In the hvac industry, the term "hydronics" refers to any technology that distributes heat (or cooling) using water as the transport medium. Think of a hydronic system as a conveyor belt for thermal energy; the energy can come from a variety of sources and can be released through an equally wide variety of heat emitters (or heat absorbers, in the case of cooling).

JLC readers are familiar with radiant floor heating, the most widely marketed hydronics technology in recent years. During the late 1990s and the early 2000s, hydronic radiant heating saw annual growth rates above 25 percent. The subsequent downturn in residential construction inevitably took its toll on this trend. While hardware for hydronic radiant heating remains widely available, it's not generating the market growth it did a decade ago. That decline in interest is at least in part because radiant heating came to be perceived as expensive and dependent on complex installations that were costly to maintain and troubleshoot.

There is some truth to those perceptions, but it's important for builders to understand that there are other kinds of hydronic systems that provide comfortable, reliable heating without the expense and complexity associated with radiant heating. In this article, I'll focus on hydronic technology that can be incorporated into high-performance, low-load houses and that can make use of heat pumps and solar thermal collectors as energy sources.

Adapting Hydronics to Low-Load Houses

Houses that consume far less energy than average pose a different challenge for the hydronic heating designer. Take, for example, a 2,000-square-foot house that is built with SIPs, ICF blocks, or some other super-insulated approach and has a design heating load of only 10 Btu per hour per square foot. If radiant floor heating were installed in 1,800 square feet of this home, the average floor surface temperature would have to reach only about 73°F to maintain the internal air temperature at 68°F, and that's on a design day (when the outside air reaches the lowest expected temperature for the region). Under partial load conditions, the floor surface might need to reach only 71°F or 72°F to provide enough heat to maintain typical indoor temperatures. Although floor heating could easily satisfy the indoor air temperature requirement - and do so at very low water temperatures - the occupants will likely be disappointed by the lack of "barefoot friendly" floors, which are so frequently advertised as a benefit of floor heating.

There are several characteristics that a hydronic system intended for a low-energy-use home should have. I'll list them here, then later explain how these design goals play out in specific systems.

Accepts heat from a range of sources. Although boilers are still the most widely used hydronic heat source, modern systems can be flexibly designed to accept heat from devices like air-to-water heat pumps, ground source heat pumps, solar collectors, or a combination of these. This multi-source capability provides versatility in the original installation and also allows for future modification, such as adding thermal solar collectors.

Provides space heating and domestic water heating from the same heat source. This is now standard in nearly all residential hydronic systems. Using a single combustion or refrigeration system to supply both loads reduces both initial and maintenance costs. It also reduces short-cycling, thereby improving fuel efficiency and reducing emissions in combustion-based heat sources.

Provides room-by-room zoning. The ability to control heat output on a room-by-room basis has always been a benefit of hydronic heating. This is equally important in low-energy-use buildings, especially those with the potential for significant and unpredictable internal heat gains. Solar gains through generously sized south-facing windows are a good example. There are several ways to implement room-by-room zoning using hydronics. One of the simplest approaches uses wireless thermostatic valves that regulate flow through each heat emitter.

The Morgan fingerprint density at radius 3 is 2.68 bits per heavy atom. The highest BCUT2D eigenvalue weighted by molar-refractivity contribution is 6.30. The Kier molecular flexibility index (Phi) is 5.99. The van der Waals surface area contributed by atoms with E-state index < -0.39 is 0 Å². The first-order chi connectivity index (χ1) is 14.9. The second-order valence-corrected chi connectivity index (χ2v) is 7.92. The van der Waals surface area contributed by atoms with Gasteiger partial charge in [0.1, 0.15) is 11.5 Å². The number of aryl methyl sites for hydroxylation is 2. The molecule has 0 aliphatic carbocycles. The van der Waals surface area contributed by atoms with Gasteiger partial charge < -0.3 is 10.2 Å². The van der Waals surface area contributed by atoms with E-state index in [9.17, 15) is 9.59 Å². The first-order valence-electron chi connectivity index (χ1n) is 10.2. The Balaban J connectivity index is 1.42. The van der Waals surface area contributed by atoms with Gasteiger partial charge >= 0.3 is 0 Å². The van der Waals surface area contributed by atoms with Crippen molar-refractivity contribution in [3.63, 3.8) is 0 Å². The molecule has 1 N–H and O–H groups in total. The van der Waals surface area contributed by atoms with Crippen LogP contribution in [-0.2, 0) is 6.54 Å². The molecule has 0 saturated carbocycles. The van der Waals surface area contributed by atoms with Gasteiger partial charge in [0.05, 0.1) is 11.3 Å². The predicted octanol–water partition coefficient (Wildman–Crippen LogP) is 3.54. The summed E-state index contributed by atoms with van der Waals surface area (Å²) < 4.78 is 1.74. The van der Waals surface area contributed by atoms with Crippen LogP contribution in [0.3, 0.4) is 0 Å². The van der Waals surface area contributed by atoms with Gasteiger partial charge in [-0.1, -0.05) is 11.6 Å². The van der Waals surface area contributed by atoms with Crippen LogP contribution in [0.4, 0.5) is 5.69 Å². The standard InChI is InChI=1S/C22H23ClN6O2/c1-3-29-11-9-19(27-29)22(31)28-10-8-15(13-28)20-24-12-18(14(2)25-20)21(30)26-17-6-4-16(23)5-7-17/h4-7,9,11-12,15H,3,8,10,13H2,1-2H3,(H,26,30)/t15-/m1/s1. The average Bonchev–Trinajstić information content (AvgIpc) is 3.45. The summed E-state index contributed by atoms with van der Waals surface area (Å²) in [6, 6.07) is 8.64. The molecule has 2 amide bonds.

Includes low-temperature heat emitters. The future of hydronics is all about low water temperatures, which improve the efficiency of heat sources like modulating/condensing boilers, solar collectors, and heat pumps. My suggestion is to design all future hydronic systems so that they can meet design heat loads without exceeding a supply water temperature of 120°F. Even lower water temperatures are possible with some heat emitters, including extended surface baseboard and micro-fan-enhanced panel radiators; both of these can be sized to deliver design load output using supply water temperatures as low as 95°F.

Includes low-mass heat emitters. Energy-efficient houses may be subject to wide temperature variations due to localized thermal gains. To prevent unacceptable temperature swings, it's necessary to quickly stop heat emission when the desired comfort condition is achieved. One of the criticisms of radiant floor heating - especially those systems where tubing is embedded in slabs - is that it cannot respond fast enough to temperature swings. Low-mass heat emitters, like the panel radiator shown, can react much faster and thus reduce temperature variations.

These masses are based on the amount of heat emitter required to release 1,000 Btu/hr at a supply water temperature of 110°F. Notice that the micro-fan-enhanced low-mass panel radiator has less than one percent of the thermal mass of a 4-inch-thick heated floor slab.

Incorporates parallel piping of heat emitters. Many older hydronic systems connected multiple heat emitters in series, meaning the outlet of one heat emitter was piped to the inlet of the next heat emitter, and so forth. While this may at times be convenient and less expensive from an installation standpoint, series piping can create significant temperature drops from one heat emitter to the next. This requires designers to size each heat emitter based on the temperature of the water where that heat emitter is located within the circuit, which is not always desirable. Series piping also eliminates the possibility for room-by-room zoning and increases the pressure drop of the overall distribution system, making it necessary to use larger circulators with higher wattage motors.

Parallel distribution systems supply the same water temperature to each heat emitter and avoid the pressure drop associated with series piping. Parallel distribution also allows the flow rate through each heat emitter to be independently adjusted. The illustration in Figure 7 shows an example of parallel distribution - a simple home-run system in which each panel radiator is connected to a manifold with its own 1/2-inch PEX or PEX-AL-PEX supply and return tubes. The small-diameter flexible tubing is easy to route through framing cavities, much like electrical cable. Different types of heat emitters can be supplied by the manifold - you could use extended surface fin-tube baseboard in some rooms, panel radiators in other rooms, and a towel-warmer radiator in the bathrooms.